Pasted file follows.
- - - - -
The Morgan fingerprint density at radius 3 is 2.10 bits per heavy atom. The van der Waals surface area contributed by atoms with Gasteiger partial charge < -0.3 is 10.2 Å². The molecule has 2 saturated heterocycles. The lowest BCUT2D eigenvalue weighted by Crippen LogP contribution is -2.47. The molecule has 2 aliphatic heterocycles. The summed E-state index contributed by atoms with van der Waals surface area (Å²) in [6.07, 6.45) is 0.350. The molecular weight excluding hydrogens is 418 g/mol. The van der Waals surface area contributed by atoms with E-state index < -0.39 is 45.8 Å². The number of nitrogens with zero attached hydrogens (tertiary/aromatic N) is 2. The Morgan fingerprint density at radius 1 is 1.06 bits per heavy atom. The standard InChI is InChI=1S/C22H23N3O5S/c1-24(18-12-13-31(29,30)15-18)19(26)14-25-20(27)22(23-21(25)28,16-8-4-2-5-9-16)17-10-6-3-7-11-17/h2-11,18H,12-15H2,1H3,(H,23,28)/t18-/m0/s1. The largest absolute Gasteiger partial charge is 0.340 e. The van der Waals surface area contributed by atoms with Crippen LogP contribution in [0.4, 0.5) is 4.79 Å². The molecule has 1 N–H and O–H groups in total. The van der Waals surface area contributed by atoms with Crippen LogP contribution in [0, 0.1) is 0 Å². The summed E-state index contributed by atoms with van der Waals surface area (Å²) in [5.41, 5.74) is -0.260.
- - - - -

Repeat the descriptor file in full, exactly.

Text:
The Morgan fingerprint density at radius 3 is 2.10 bits per heavy atom. The van der Waals surface area contributed by atoms with Gasteiger partial charge < -0.3 is 10.2 Å². The molecule has 2 saturated heterocycles. The lowest BCUT2D eigenvalue weighted by Crippen LogP contribution is -2.47. The molecule has 2 aliphatic heterocycles. The summed E-state index contributed by atoms with van der Waals surface area (Å²) in [6.07, 6.45) is 0.350. The molecular weight excluding hydrogens is 418 g/mol. The van der Waals surface area contributed by atoms with E-state index < -0.39 is 45.8 Å². The number of nitrogens with zero attached hydrogens (tertiary/aromatic N) is 2. The Morgan fingerprint density at radius 1 is 1.06 bits per heavy atom. The standard InChI is InChI=1S/C22H23N3O5S/c1-24(18-12-13-31(29,30)15-18)19(26)14-25-20(27)22(23-21(25)28,16-8-4-2-5-9-16)17-10-6-3-7-11-17/h2-11,18H,12-15H2,1H3,(H,23,28)/t18-/m0/s1. The largest absolute Gasteiger partial charge is 0.340 e. The van der Waals surface area contributed by atoms with Crippen LogP contribution in [0.4, 0.5) is 4.79 Å². The molecule has 1 N–H and O–H groups in total. The van der Waals surface area contributed by atoms with Crippen LogP contribution in [0, 0.1) is 0 Å². The summed E-state index contributed by atoms with van der Waals surface area (Å²) in [5.41, 5.74) is -0.260.